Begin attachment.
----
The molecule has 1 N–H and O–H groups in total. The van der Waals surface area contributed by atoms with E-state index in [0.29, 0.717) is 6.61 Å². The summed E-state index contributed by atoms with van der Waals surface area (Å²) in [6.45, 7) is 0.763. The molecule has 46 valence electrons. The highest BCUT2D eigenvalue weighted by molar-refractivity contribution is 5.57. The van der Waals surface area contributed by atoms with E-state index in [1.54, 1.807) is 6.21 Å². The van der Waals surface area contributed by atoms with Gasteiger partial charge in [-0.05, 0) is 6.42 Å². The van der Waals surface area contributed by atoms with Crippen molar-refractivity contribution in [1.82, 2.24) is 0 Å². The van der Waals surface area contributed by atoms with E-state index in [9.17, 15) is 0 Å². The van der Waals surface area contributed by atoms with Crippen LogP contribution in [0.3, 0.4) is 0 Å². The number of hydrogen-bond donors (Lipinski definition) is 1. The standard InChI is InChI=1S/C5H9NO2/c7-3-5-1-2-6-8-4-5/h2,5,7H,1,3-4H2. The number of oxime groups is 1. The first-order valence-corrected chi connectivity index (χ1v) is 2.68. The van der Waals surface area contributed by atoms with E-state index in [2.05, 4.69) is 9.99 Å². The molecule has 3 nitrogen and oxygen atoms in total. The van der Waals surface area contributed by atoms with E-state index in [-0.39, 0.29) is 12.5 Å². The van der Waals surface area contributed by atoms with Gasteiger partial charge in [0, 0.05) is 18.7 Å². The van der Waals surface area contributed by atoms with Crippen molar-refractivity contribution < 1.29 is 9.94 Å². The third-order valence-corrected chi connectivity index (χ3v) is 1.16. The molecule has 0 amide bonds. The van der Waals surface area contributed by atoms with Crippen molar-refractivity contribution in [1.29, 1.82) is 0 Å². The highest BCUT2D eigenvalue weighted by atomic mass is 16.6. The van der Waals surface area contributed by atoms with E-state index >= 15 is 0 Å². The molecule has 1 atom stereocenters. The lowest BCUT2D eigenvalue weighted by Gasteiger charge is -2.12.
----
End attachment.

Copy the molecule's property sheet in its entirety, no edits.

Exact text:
The molecule has 1 N–H and O–H groups in total. The van der Waals surface area contributed by atoms with E-state index in [0.29, 0.717) is 6.61 Å². The summed E-state index contributed by atoms with van der Waals surface area (Å²) in [6.45, 7) is 0.763. The molecule has 46 valence electrons. The highest BCUT2D eigenvalue weighted by molar-refractivity contribution is 5.57. The van der Waals surface area contributed by atoms with E-state index in [1.54, 1.807) is 6.21 Å². The van der Waals surface area contributed by atoms with Gasteiger partial charge in [-0.05, 0) is 6.42 Å². The van der Waals surface area contributed by atoms with Crippen molar-refractivity contribution in [1.82, 2.24) is 0 Å². The van der Waals surface area contributed by atoms with E-state index in [9.17, 15) is 0 Å². The van der Waals surface area contributed by atoms with Crippen LogP contribution in [0.3, 0.4) is 0 Å². The number of hydrogen-bond donors (Lipinski definition) is 1. The standard InChI is InChI=1S/C5H9NO2/c7-3-5-1-2-6-8-4-5/h2,5,7H,1,3-4H2. The number of oxime groups is 1. The first-order valence-corrected chi connectivity index (χ1v) is 2.68. The van der Waals surface area contributed by atoms with E-state index in [2.05, 4.69) is 9.99 Å². The molecule has 3 nitrogen and oxygen atoms in total. The van der Waals surface area contributed by atoms with E-state index in [-0.39, 0.29) is 12.5 Å². The van der Waals surface area contributed by atoms with Gasteiger partial charge in [0, 0.05) is 18.7 Å². The van der Waals surface area contributed by atoms with Crippen molar-refractivity contribution < 1.29 is 9.94 Å². The third-order valence-corrected chi connectivity index (χ3v) is 1.16. The molecule has 0 amide bonds. The van der Waals surface area contributed by atoms with Crippen molar-refractivity contribution in [1.29, 1.82) is 0 Å². The highest BCUT2D eigenvalue weighted by atomic mass is 16.6. The van der Waals surface area contributed by atoms with E-state index >= 15 is 0 Å². The molecule has 1 atom stereocenters. The lowest BCUT2D eigenvalue weighted by Gasteiger charge is -2.12.